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Density-based clustering is a technique that allows to partition data into groups with similar characteristics (clusters) but does not require specifying the number of those groups in advance. In density-based clustering, clusters are defined as dense regions of data points separated by low-density regions. Density is measured by the number of data points within some radius.
Advantages of density-based clustering:
- as mentioned above, it does not require a predefined number of clusters,
- clusters can be of any shape, including non-spherical ones,
- the technique is able to identify noise data (outliers).
- density-based clustering fails if there are no density drops between clusters,
- it is also sensitive to parameters that define density (radius and the minimum number of points); proper parameter setting may require domain knowledge.
There are different methods of density-based clustering. The most popular are DBSCAN (density-based spatial clustering of applications with noise), which assumes constant density of clusters, OPTICS (ordering points to identify the clustering structure), which allows for varying density, and “mean-shift”.
This set of exercises covers basic techniques for using the DBSCAN method, and allows to compare its result to the results of the k-means clustering algorithm by means of the silhouette analysis.
The set requires the packages
factoextra to be installed. The exercises make use of the
iris data set, which is supplied with R, and the
wholesale customers data set from the University of California, Irvine (UCI) machine learning repository (download here).
Answers to the exercises are available here.
Create a new data frame using all but the last variable from the
iris data set, which is supplied with R.
scale function to normalize values of all variables in the new data set (with default settings). Ensure that the resulting object is of class
Plot the distribution of distances between data points and their fifth nearest neighbors using the
kNNdistplot function from the
Examine the plot and find a tentative threshold at which distances start increasing quickly. On the same plot, draw a horizontal line at the level of the threshold.
dbscan function from the package of the same name to find density-based clusters in the data. Set the size of the epsilon neighborhood at the level of the found threshold, and set the number of minimum points in the epsilon region equal to 5.
Assign the value returned by the function to an object, and print that object.
Plot the clusters with the
fviz_cluster function from the
factoextra package. Choose the geometry type to draw only points on the graph, and assign the
ellipse parameter value such that an outline around points of each cluster is not drawn.
(Note that the
fviz_cluster function produces a 2-dimensional plot. If the data set contains two variables those variables are used for plotting, if the number of variables is bigger the first two principal components are drawn.)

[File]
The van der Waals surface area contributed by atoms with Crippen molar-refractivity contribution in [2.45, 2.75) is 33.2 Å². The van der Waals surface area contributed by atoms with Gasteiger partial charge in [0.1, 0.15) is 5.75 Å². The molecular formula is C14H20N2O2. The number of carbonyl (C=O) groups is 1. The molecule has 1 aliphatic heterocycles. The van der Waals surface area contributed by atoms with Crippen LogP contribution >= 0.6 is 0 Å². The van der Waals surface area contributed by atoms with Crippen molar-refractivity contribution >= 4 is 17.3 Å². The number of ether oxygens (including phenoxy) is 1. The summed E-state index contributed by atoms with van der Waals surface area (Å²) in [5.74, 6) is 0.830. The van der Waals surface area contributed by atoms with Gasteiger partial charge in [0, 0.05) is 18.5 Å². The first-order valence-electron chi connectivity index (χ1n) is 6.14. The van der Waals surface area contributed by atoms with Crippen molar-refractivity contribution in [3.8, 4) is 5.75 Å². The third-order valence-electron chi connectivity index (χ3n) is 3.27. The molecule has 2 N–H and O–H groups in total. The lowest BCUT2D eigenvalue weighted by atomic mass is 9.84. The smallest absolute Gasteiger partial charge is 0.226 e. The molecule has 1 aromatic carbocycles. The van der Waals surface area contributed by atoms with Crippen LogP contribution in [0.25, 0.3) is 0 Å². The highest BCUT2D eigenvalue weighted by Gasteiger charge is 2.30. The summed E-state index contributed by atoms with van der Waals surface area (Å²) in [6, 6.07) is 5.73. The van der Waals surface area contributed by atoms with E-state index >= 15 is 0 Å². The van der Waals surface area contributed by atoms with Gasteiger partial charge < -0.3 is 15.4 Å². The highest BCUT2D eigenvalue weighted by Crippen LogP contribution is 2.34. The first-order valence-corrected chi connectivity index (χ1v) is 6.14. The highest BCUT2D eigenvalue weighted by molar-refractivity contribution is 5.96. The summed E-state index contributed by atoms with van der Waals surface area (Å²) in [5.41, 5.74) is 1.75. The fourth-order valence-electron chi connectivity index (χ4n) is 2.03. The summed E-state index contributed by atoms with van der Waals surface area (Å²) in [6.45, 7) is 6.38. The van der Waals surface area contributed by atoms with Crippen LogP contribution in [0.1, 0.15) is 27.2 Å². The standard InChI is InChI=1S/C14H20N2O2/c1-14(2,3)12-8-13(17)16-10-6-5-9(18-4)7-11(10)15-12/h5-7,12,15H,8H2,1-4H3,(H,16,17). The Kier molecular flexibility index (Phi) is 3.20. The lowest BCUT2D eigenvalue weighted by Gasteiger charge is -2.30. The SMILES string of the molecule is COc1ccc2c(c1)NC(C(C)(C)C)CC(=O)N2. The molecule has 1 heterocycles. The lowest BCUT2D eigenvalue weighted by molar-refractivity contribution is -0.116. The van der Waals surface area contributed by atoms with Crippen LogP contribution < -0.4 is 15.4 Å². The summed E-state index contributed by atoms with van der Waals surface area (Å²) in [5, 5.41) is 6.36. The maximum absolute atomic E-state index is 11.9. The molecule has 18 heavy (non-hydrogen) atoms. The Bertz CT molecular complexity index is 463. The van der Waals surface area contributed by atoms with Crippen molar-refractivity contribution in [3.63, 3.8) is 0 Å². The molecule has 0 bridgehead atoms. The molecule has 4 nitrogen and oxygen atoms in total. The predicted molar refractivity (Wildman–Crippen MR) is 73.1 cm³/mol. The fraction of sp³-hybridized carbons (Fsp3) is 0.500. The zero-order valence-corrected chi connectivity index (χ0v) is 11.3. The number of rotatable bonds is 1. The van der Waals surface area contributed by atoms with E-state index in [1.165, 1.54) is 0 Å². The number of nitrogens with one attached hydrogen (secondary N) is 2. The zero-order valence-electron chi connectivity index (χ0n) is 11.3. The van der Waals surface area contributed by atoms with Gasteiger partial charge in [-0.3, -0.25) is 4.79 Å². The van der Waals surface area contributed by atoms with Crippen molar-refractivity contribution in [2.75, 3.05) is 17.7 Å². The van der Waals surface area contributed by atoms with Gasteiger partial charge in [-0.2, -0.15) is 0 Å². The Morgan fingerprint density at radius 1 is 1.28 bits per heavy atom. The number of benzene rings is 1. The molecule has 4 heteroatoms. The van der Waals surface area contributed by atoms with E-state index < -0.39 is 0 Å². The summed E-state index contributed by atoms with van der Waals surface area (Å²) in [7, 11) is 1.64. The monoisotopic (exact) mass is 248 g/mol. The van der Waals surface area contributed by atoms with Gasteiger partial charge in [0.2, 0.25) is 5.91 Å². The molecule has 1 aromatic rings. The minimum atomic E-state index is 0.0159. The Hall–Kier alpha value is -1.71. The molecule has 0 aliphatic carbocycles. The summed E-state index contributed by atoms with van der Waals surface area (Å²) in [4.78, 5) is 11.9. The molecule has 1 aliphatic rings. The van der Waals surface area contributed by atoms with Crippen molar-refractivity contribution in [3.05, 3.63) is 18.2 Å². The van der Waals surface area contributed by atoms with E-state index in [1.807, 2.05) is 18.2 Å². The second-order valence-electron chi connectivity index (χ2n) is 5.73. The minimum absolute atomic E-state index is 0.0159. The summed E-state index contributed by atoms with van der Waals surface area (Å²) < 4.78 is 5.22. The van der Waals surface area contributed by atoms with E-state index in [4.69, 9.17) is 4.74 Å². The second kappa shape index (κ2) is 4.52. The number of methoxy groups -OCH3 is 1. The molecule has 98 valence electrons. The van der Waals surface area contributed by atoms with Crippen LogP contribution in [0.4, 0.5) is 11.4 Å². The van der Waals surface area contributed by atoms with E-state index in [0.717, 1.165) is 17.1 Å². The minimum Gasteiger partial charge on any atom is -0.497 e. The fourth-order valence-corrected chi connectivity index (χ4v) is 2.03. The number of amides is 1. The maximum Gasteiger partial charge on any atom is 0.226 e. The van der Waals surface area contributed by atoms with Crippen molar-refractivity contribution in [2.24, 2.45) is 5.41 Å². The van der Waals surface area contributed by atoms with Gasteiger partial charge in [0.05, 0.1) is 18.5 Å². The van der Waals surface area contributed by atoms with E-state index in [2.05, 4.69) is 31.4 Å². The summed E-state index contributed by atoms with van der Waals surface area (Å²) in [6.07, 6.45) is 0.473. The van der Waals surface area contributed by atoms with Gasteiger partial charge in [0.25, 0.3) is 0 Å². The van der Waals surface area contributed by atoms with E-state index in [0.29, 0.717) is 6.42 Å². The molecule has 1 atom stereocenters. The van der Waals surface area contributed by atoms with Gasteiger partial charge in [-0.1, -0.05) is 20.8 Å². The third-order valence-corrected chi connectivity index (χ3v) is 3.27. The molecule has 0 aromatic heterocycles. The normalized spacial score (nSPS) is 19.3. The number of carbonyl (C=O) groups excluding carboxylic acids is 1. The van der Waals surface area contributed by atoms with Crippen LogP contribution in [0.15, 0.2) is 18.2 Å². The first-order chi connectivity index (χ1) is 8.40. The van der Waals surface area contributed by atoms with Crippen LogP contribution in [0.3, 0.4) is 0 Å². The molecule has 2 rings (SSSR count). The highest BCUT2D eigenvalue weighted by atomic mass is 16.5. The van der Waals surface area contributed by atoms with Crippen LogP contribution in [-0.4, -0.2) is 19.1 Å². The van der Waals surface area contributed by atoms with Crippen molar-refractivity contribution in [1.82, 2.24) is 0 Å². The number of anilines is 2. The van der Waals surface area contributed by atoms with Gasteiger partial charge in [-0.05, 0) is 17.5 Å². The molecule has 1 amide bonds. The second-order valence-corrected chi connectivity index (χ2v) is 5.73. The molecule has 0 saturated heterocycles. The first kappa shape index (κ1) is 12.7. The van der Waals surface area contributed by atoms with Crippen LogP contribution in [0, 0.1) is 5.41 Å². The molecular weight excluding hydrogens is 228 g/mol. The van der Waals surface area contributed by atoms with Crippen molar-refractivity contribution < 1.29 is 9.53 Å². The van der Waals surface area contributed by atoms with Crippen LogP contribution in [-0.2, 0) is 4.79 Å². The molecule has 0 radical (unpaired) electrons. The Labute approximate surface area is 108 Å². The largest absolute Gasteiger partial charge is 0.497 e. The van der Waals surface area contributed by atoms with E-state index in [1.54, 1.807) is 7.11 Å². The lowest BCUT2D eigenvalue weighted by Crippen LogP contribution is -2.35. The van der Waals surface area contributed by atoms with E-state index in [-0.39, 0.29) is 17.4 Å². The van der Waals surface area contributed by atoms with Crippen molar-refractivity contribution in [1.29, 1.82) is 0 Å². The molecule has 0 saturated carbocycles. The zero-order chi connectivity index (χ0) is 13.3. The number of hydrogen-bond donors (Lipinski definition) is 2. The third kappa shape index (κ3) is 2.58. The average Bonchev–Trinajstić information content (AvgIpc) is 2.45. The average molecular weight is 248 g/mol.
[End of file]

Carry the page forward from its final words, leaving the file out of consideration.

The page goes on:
Examine the structure of the cluster object obtained in Exercise 4, and find the vector with cluster assignments. Make a copy of the data set, add the vector of cluster assignments to the data set, and print its first few lines.
Now look at what happens if you change the epsilon value.
- Plot again the distribution of distances between data points and their fifth nearest neighbors (with the
kNNdistplotfunction, as in Exercise 3). On that plot, draw horizontal lines at levels 1.8, 0.5, and 0.4.
- Use the
dbscanfunction to find clusters in the data with the epsilon set at these values (as in Exercise 4).
- Plot the results (as in the Exercise 5, but now set the
ellipseparameter value such that an outline around points is drawn).
This exercise shows how the DBSCAN algorithm can be used as a way to detect outliers:
- Load the
Wholesale customersdata set, and delete all variables with the exception of
Milk. Assign the data set to the
- Discover clusters using the steps from Exercises 2-5: scale the data, choose an epsilon value, find clusters, and plot them. Set the number of minimum points to 5. Use the
db_clusters_customersvariable to store the output of the
Compare the results obtained in the previous exercise with the results of the k-means algorithm. First, find clusters using this algorithm:
- Use the same data set, but get rid of outliers for both variables (here the outliers may be defined as values beyond 2.5 standard deviations from the mean; note that the values are already expressed in unit of standard deviation about the mean). Assign the new data set to the
kmeansfunction to obtain an object with cluster assignments. Set the number of centers equal to 4, and the number of initial random sets (the
nstartparameter) equal to 10. Assign the obtained object to the variable
- Plot clusters using the
fviz_clusterfunction (as in the previous exercise).
Now compare the results of DBSCAN and k-means using silhouette analysis:
- Retrieve a vector of cluster assignments from the
- Calculate distances between data points in the
customersdata set using the
distfunction (with the default parameters).
- Use the vector and the distances object as inputs into the
silhouettefunction from the
clusterpackage to get a silhouette information object.
- Plot that object with the
fviz_silhouettefunction from the
- Repeat the steps described above for the
km_clusters_customersobject and the
- Compare two plots and the average silhouette width values.
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